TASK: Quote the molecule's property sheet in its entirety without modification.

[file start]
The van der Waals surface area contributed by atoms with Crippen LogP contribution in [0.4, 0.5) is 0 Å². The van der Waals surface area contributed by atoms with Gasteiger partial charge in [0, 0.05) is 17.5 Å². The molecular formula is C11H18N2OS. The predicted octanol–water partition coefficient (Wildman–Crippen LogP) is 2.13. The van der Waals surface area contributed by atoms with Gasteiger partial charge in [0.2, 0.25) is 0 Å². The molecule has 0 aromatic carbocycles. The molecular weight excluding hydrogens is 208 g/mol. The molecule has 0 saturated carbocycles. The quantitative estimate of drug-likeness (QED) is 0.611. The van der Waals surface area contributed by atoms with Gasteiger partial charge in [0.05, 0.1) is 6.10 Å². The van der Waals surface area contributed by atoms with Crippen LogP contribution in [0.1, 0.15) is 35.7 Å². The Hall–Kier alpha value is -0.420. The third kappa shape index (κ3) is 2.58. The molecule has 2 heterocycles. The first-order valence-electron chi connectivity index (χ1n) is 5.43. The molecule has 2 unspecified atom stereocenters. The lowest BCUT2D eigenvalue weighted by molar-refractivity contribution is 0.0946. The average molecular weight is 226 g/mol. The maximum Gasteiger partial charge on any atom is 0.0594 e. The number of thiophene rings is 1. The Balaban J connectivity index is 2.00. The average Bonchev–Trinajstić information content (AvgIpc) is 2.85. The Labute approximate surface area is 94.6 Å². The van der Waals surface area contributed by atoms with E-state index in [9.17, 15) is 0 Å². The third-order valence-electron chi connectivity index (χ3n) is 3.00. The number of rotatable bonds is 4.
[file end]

The van der Waals surface area contributed by atoms with Crippen LogP contribution in [0.4, 0.5) is 0 Å². The van der Waals surface area contributed by atoms with Gasteiger partial charge in [0, 0.05) is 17.5 Å². The molecular formula is C11H18N2OS. The predicted octanol–water partition coefficient (Wildman–Crippen LogP) is 2.13. The van der Waals surface area contributed by atoms with Gasteiger partial charge in [0.2, 0.25) is 0 Å². The molecule has 0 aromatic carbocycles. The molecular weight excluding hydrogens is 208 g/mol. The molecule has 0 saturated carbocycles. The quantitative estimate of drug-likeness (QED) is 0.611. The van der Waals surface area contributed by atoms with Gasteiger partial charge in [0.05, 0.1) is 6.10 Å². The van der Waals surface area contributed by atoms with Crippen LogP contribution in [0.1, 0.15) is 35.7 Å². The Hall–Kier alpha value is -0.420. The third kappa shape index (κ3) is 2.58. The molecule has 2 heterocycles. The first-order valence-electron chi connectivity index (χ1n) is 5.43. The molecule has 2 unspecified atom stereocenters. The lowest BCUT2D eigenvalue weighted by molar-refractivity contribution is 0.0946. The average molecular weight is 226 g/mol. The maximum Gasteiger partial charge on any atom is 0.0594 e. The number of thiophene rings is 1. The Balaban J connectivity index is 2.00. The average Bonchev–Trinajstić information content (AvgIpc) is 2.85. The Labute approximate surface area is 94.6 Å². The van der Waals surface area contributed by atoms with E-state index in [9.17, 15) is 0 Å². The third-order valence-electron chi connectivity index (χ3n) is 3.00. The number of rotatable bonds is 4.